- Balachandiran Ajanthan created an add-on module to deploy reusable “SMART” health care apps inside OpenMRS.
- Christopher Zakian reimagined a “universal” search within OpenMRS that allows users to search for any system data from anywhere within the system
- Gaurav Paliwal created an add-on module to allow OpenMRS users to provide application feedback to their system administrators and the larger open source community.
- Gauthami Pingili improved both the UI of the OpenMRS Patient Matching module and improved its accuracy of finding duplicate patients.
- Goutham Vasireddi helped make it faster and easier for developers to write add-on modules for OpenMRS by creating a “wizard” for Maven.
- Jelena Skorucak reworked the attributes a person has within OpenMRS, giving clinics the flexibility to record more information about the persons.
- João Portela made significant improvements to our HTML Form Entry editor, allowing non-programmers to create more detailed, useful data collection forms for health care.
- Piotr Bryk enhanced our Metadata Sharing module to make it easier to manage the export and import of OpenMRS system configurations.
- Rahul Akula’s work helped make it possible for OpenMRS to interoperate with external laboratory information systems.
- Sai Manohar Nethi worked to create a framework for a comprehensive Human Resource add-on module for OpenMRS, allowing the system to help manage clinic personnel.
- Sreya Janaswamy created a way for OpenMRS users to translate phrases used by the application into other languages, inside the application itself.
- Sriskandarajah Suhothayan created a way for the OpenMRS Notifiable Condition Detector module to watch for certain large-scale patterns and send notifications to clinicians via SMS or e-mail.
- Suranga Kasthurirathne created a new way for OpenMRS to store clinical observations that reference other people or locations.
- Taras Chorny built a system to allow OpenMRS to be installed and upgraded using a variety of languages.
- Victor Chircu built an “Atlas” add-on module that allows OpenMRS users to opt-in to report their location, type of clinic, and number of patients on a shared map to represent the active OpenMRS community.
Write Data From a Recordset into an EXCEL Worksheet using EXCEL’s CopyFromRecordset (VBA)
Code to open a recordset for the data that are to be written into a worksheet in an EXCEL file (for this example, the EXCEL file does not already exist), and then to use EXCEL’s CopyFromRecordset method to copy the data from the recordset into the first worksheet in that EXCEL file, with each record being written into a separate row in the worksheet. The code allows for a header row to be created in the worksheet if this is desired. This code example uses “late binding” for the EXCEL automation.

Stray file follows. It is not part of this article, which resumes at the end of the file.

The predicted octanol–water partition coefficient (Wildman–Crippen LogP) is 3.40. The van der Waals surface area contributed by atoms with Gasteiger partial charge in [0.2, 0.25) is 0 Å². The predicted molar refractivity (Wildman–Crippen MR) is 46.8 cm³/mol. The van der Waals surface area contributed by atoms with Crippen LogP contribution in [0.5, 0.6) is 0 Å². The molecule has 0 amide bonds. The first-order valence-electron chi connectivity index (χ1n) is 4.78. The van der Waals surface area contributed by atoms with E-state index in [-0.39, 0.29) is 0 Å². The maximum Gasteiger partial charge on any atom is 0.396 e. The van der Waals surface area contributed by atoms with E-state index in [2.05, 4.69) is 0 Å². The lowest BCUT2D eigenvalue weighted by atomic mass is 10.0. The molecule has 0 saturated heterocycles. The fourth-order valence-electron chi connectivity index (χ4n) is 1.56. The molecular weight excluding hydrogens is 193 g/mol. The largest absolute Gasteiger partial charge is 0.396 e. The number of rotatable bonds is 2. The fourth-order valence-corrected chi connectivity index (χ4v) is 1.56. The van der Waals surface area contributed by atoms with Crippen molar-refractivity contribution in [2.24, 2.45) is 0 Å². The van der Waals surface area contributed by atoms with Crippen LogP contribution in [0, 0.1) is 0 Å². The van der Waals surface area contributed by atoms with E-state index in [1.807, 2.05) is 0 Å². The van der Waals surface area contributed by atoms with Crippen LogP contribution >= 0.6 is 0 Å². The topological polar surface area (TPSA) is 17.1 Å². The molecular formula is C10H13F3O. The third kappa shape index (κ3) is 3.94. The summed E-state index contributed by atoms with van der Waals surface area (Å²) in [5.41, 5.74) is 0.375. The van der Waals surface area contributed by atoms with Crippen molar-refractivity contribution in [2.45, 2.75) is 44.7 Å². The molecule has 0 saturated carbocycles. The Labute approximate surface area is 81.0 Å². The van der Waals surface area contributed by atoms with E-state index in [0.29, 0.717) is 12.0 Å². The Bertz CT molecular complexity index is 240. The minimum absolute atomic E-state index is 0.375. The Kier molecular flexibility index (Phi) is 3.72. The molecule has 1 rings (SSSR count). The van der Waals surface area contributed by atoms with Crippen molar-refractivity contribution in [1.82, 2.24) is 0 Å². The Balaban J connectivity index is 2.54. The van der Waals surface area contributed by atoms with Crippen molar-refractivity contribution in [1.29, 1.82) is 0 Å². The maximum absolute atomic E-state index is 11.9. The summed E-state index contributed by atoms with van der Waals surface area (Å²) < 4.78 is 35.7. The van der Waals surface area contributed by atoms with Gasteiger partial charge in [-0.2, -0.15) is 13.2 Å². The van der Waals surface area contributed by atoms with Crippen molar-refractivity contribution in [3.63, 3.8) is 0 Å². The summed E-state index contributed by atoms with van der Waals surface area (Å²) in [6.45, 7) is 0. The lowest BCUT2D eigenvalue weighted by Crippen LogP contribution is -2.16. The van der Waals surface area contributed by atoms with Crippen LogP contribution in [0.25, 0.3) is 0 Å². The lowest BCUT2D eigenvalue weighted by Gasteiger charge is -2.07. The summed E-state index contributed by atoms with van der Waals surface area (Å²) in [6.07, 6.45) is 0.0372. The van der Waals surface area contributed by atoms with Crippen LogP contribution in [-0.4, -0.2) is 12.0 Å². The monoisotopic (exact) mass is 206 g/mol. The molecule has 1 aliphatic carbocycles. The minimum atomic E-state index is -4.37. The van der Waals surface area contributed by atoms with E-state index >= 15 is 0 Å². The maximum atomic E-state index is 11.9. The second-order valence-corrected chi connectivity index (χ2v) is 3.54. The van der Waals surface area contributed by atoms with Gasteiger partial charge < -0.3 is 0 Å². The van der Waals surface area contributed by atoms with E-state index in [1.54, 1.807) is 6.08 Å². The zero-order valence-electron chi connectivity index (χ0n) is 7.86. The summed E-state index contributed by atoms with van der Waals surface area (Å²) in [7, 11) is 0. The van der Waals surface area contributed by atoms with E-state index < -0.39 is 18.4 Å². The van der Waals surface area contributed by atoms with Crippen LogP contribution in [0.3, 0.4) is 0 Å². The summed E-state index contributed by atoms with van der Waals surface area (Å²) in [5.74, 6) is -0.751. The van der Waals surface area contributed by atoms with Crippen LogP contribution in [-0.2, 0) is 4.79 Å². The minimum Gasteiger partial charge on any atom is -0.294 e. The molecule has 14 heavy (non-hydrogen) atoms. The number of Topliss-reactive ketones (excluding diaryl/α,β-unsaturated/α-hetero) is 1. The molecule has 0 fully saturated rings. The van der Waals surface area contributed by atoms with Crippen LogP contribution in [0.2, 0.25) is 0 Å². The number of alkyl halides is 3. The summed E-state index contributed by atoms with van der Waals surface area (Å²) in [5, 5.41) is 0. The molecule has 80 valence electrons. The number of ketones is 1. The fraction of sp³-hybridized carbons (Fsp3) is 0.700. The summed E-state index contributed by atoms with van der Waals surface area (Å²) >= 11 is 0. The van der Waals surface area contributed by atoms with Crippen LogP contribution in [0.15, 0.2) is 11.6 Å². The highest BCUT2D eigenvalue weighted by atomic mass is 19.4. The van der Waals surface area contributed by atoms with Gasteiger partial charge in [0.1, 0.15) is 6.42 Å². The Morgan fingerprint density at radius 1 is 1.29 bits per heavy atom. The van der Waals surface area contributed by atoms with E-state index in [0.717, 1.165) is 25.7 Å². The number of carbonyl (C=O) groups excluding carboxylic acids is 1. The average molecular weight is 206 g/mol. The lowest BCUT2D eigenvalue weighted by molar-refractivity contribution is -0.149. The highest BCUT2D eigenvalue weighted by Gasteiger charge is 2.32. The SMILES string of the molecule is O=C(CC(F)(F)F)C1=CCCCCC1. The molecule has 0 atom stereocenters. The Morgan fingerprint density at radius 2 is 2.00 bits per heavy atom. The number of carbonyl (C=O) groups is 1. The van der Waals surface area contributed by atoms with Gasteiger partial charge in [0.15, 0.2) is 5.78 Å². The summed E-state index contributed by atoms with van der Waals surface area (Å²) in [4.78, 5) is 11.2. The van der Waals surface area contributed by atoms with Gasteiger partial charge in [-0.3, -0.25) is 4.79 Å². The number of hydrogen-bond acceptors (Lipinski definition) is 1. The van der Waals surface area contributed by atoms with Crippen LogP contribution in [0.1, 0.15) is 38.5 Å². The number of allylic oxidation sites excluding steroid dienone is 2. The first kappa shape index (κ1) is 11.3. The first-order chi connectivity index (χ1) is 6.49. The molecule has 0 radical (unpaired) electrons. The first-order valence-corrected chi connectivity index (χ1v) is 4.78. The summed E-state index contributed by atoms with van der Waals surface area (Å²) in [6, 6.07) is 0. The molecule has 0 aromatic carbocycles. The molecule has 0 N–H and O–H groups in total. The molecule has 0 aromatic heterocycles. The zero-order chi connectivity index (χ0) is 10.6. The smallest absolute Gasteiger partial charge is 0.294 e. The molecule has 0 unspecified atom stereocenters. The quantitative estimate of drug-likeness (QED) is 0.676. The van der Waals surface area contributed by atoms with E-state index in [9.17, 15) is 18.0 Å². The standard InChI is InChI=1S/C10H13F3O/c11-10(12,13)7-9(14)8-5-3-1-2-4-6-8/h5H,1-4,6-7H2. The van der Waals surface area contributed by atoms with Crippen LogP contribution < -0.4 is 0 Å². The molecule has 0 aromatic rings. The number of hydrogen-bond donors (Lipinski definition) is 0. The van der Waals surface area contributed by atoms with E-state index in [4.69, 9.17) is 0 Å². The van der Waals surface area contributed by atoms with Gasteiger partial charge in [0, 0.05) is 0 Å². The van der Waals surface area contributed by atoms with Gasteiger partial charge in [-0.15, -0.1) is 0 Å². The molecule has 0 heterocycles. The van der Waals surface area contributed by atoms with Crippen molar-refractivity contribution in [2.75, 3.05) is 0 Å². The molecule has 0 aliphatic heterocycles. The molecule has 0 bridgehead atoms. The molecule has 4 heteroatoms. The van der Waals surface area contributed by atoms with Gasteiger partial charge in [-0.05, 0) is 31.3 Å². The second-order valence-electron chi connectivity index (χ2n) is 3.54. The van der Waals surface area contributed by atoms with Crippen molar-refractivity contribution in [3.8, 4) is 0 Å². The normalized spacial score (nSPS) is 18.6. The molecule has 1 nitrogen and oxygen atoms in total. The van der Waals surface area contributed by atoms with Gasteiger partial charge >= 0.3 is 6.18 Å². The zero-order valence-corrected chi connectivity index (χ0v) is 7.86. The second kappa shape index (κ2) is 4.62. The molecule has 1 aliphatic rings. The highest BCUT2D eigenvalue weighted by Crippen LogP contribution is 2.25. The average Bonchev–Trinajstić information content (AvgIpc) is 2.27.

Dim lngColumn As Long Dim xlx As Object, xlw As Object, xls As Object, xlc As Object Dim dbs As DAO.Database Dim rst As DAO.Recordset Dim strPathFileName As String, strWorksheetName As String Dim strRecordsetDataSource As String Dim blnEXCEL As Boolean, blnHeaderRow As Boolean blnEXCEL = False ' Replace C:\Filename.xls with the actual path and filename ' that will be used to save the new EXCEL file into which you ' will write the data strPathFileName = "C:\Filename.xls" ' Replace QueryOrTableName with the real name of the table or query ' whose data are to be written into the worksheet strRecordsetDataSource = "QueryOrTableName" ' Replace True with False if you do not want the first row of ' the worksheet to be a header row (the names of the fields ' from the recordset) blnHeaderRow = True ' Establish an EXCEL application object On Error Resume Next Set xlx = GetObject(, "Excel.Application") If Err.Number <> 0 Then Set xlx = CreateObject("Excel.Application") blnEXCEL = True End If Err.Clear On Error GoTo 0 ' Change True to False if you do not want the workbook to be ' visible when the code is running xlx.Visible = True ' Create a new EXCEL workbook Set xlw = xlx.Workbooks.Add ' Rename the first worksheet in the EXCEL file to be the first 31 ' characters of the string in the strRecordsetDataSource variable Set xls = xlw.Worksheets(1) xls.Name = Trim(Left(strRecordsetDataSource, 31)) ' Replace A1 with the cell reference of the first cell into which the ' headers will be written (blnHeaderRow = True), or into which the data ' values will be written (blnHeaderRow = False) Set xlc = xls.Range("A1") Set dbs = CurrentDb() Set rst = dbs.OpenRecordset(strRecordsetDataSource, dbOpenDynaset, dbReadOnly) If rst.EOF = False And rst.BOF = False Then ' Write the header row to worksheet If blnHeaderRow = True Then For lngColumn = 0 To rst.Fields.Count - 1 xlc.Offset(0, lngColumn).Value = rst.Fields(lngColumn).Name Next lngColumn Set xlc = xlc.Offset(1,0) End If ' copy the recordset's data to worksheet xlc.CopyFromRecordset rst End If rst.Close Set rst = Nothing dbs.Close Set dbs = Nothing ' Save and close the EXCEL file, and clean up the EXCEL objects Set xlc = Nothing Set xls = Nothing xlw.SaveAs strPathFileName xlw.Close False Set xlw = Nothing If blnEXCEL = True Then xlx.Quit Set xlx = Nothing